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Cheyenne Sold Homes – November ’17

Map of Cheyenne Wyoming, Streets, Locations, Military Base

Cheyenne Sold Homes

Could Cheyenne, WY be your next home? Kick-start your search with our real estate guide and home search. With interactive maps and charts, Move2Cheyenne.com provides a comprehensive overview of market trends, schools, demographics, and lifestyle data to help you learn all about Cheyenne and the greater Cheyenne area. Not sure which neighborhood is for you? Check out our Nearby Places section below to explore popular cities near Cheyenne such as FE Warren, Hillsdale, Burns, Chugwater, Carpenter and more.

 TOTAL  HIGH  LOW  AVG  MED
LISTING COUNT: 108 DAYS ON MARKET: 195 0 32 20

HIGH LOW AVERAGE MEDIAN TOTAL PRICE
LIST PRICE: $690,000 $27,000 $274,002 $239,900 $29,592,253
SOLD PRICE: $640,000 $41,199 $270,485 $238,500 $29,212,410

Here are the numbers from the Cheyenne Board of Realtors for October ’17. November statistics from the Board of Realtors come out one month after the previous month so they will always show the previous month and not the current month.

Cheyenne Monthly Real Estate Stats

October 2017 Laramie County WY Real Estate Report

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20 Tips to Keep Kids Safe in the Kitchen

When your family gets together to cook dinner, you want it to be a safe place for everyone. No cuts, burns or other mishaps.

Keep Kids Safe in the Kitchen

Use these:

20 Tips to Keep Kids Safe in the Kitchen.

Did you know that injuries are the leading cause of death of children younger than 4 years in the United States? Most of these injuries can be prevented.

Teaching your children the general safety rules for cooking is a good idea.

Happy family in the kitchen cooking dinner together

Often, injuries happen because parents are not aware of what their children can do. At this age your child can walk, run, climb, jump, and explore everything. Because of all the new things he or she can do, this stage is a very dangerous time in your child’s life. It is your responsibility to protect your child from injury. Your child cannot understand danger or remember “no” while exploring.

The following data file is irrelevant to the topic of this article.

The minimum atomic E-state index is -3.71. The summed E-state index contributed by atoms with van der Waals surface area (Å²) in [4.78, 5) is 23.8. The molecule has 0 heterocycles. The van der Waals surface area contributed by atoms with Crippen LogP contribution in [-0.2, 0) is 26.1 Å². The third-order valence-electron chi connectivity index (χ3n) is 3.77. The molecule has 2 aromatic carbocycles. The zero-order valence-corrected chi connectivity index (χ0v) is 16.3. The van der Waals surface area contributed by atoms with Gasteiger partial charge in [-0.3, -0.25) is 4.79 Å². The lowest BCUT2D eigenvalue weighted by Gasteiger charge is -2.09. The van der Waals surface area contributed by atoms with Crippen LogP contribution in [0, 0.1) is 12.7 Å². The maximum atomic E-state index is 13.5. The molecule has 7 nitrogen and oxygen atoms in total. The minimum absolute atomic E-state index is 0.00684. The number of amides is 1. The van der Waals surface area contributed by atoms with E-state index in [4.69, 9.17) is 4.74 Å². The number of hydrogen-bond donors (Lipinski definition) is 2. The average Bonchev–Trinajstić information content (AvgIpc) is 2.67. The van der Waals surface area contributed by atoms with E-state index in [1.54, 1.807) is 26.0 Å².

Even when we say “No”, they don’t always understand. We are so used to protecting our children but they have no idea what some of the consequences may be.

So let’s start by keeping kids safe in the kitchen. Kids love to help cook and I really love cooking with my kids. When you get them started, I encourage you to find a website like Delish.com that has hundreds of easy recipes for kids.

Here are 20 Tips To Keep Kids Safe in the Kitchen:

    1. Begin by getting all the kids together. Wearing an apron to protect their clothes is good to keep the clothes clean but may be too big or loose. Baggy sleeves and scarves can catch fire or get caught in the equipment. (like beaters, mixers or food processors)
    2. Everybody needs to wash their hands with soap and water before you begin.
    3. Keep the cooking surfaces clean and dry.
    4. Wash your hands before and after handling raw meat, poultry, eggs and fish products.
    5. Never turn your back on your assistant chefs. They tend to forget or day dream and that could lead to an accident.
    6. Use potholders or oven mitts (no dish towels, they could get caught and catch fire) when handling hot pots, pans and baking trays.
    7. Turn pot handles toward the back of the stove to avoid bumps and spills. One of the major accidents in the kitchen is someone walking past the stove that has a pot with the handle facing out. It catches and hot food or liquid can be spilled and burn someone.
    8. Never use tinfoil in the microwave. Use microwave safe dishes only.
    9. Also, food heats unevenly in the microwave. Open covered food slowly and away from your face to prevent burns from hot steam or the food itself. Stir the food, then test the heat. Return it to the microwave if it’s not hot enough.
If you find yourself with a grease fire in the kitchen, use a lid to cover and smother it. Never, ever put water or liquid on a grease fire.

Chef dressed in white uniform has a fire on his stove top. In this case it’s on purpose.

  1. When cooking with oil, heat the oil slowly. Oil that heats too fast can catch fire or splatter out of the pan. Be extra careful.